Introduction to Tonle Sap Lake
Tonle Sap lake is the largest freshwater lake in SE Asia. Literally, Tonle translates to English as “fresh” and Sap translates as “lake”. However, the significance of the lake is that it’s fishery sustains the livelihoods of over 1,000,000 inhabitants who live in the surrounding provinces.
Tonle Sap was also the food source that sustained the ancient Khmer city of Angkor. It is no coincidence that location of Angkor was in close proximity to the lake.
Tonle Sap River Flow Phenomenon
The Tonle Sap lake is connected to the Mekong river by the 75 mile long Tonle Sap River. When the Mekong enters its seasonal flood stage the result is that the Tonle Sap river reverses course. This phenomenon is caused because the Mekong overpowers the water flowing downstream from the great lake.
As a result, the water is now flowing into Tonle Sap Lake instead of exiting it. Therefore, the size of Tonle Sap lake fluctuates greatly during the year. Hence, this expanding and contracting of the lake is metaphorically compared to a heartbeat.
Subsistence Fishing Tonle Sap Lake
The local villagers primarily use nets to capture the fish. Mostly, the fisherman do everything manually although a few of them are able to afford more automated equipment. Unfortunately, many families who rely on fishing do not have access to the more modern equipment.
In contrast, the vast majority of the village fisherman must manually work their nets. The fishing nets are tethered to the shoreline or to their boats. When traveling up the tributary rivers avoiding the positioning of these nets is like traveling through a maze.
Although it would be considered a delicacy for most of the locals, other food sources such as small turtles and snails are also consumed.
Is The Tonle Sap Lake Fishery Sustainable?
Unfortunately, the sustainability of the Tonle Sap lake fishery resources is not certain. As of 2007, the Tonle Sap’s largest commercial fishing operations reported that their annual catch has been consistent year over year. However, the subsistence fisherman report that their annual take has dropped by 50-70% over the previous decade.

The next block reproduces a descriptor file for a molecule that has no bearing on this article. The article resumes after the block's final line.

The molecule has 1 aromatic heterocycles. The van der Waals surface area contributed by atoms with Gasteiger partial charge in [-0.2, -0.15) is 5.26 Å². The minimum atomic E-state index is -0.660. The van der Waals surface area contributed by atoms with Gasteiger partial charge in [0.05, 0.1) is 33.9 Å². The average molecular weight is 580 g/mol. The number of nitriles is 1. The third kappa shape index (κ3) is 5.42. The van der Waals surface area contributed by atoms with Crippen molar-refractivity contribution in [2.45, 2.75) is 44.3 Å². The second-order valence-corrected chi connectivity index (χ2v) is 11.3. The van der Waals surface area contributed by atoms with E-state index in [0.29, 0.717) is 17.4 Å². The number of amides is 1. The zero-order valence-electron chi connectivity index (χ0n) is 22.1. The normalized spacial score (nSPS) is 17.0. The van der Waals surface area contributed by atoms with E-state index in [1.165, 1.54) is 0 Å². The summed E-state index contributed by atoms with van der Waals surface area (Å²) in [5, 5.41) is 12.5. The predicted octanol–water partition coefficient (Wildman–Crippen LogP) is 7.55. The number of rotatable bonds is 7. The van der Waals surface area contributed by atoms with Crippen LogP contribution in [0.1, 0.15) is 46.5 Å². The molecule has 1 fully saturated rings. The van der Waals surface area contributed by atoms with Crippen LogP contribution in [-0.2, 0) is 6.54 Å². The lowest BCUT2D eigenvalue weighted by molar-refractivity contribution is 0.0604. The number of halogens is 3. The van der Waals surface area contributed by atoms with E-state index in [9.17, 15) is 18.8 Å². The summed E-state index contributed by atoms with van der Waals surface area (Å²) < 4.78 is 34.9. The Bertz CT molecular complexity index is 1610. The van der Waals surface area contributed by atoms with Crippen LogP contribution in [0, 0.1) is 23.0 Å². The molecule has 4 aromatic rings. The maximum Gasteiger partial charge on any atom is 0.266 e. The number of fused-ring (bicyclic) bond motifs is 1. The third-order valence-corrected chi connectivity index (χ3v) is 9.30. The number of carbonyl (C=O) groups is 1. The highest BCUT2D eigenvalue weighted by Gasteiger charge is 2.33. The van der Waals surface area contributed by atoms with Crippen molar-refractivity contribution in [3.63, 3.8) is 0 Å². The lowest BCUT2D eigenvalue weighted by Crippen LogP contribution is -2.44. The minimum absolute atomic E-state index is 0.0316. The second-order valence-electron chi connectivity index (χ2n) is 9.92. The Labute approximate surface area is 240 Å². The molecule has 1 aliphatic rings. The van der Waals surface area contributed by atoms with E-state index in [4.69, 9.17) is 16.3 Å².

Additionally, the size of the fish being caught on Tonle Sap lake has dropped substantially with a much higher proportion of smaller fish. This implies that the fishery is becoming depleted and the resources are not being replaced.
Traveling the Tonle Sap Tributaries
There is a ferry service that operates in between Siem Reap to Battambang. The route passes across the northern tip of Tonle Sap lake and enters the tributaries in order to get to Battambang.
Unfortunately, every year there are fatalities caused from the passing wake created by the larger ferry boats. This is because the wake can capsize the smaller fishing boats and the occupants drown in the river.
However, even for the ferry travel is not easy as they can become stranded on mud banks or the propeller can get entangled in river plants.
While we were traveling from Battambang to my Prey Chas, Cambodia community development project we used some less traveled sections of the tributary rivers. This was done more efficiently in a smaller and faster moving boat.
Flooding on Tonle Sap Lake
The reversal of the Tonle Sap river results in a massive increase in size of Tonle Sap lake. Therefore, villages surrounding the great lake must be able to stay above the high water line. The construction of the houses and public buildings in the local village Prey Chas reflect this necessity.
The local school is situated 15 feet above ground to stay above the flood line. Buildings that are not elevated must be able to float on the water surface of they will become inundated during the flood season.
Sustainability of the Tonle Sap lake fishery is essential for the survival of the inhabitants of the surrounding provinces. Unfortunately, the Cambodian government has limited resources to regulate over fishing.
It can be inferred that the commercial fishing industry is under reporting their annual catch which explains why the subsistence fisherman are reporting sharply dropping catch levels. Subsistence fishing now requires significantly more effort to procure enough fish to survive on.
I last traveled through the area around Tonle Sap lake in November 2014 to attend the school opening. We made use of small open boats and I was astounded by the number of fish that were apparent to the naked eye. This was because small fish were literally jumping into the boat as we traveled over the water. Fortunately, the virility of the Tonle Sap fishery seems to be holding up for now!
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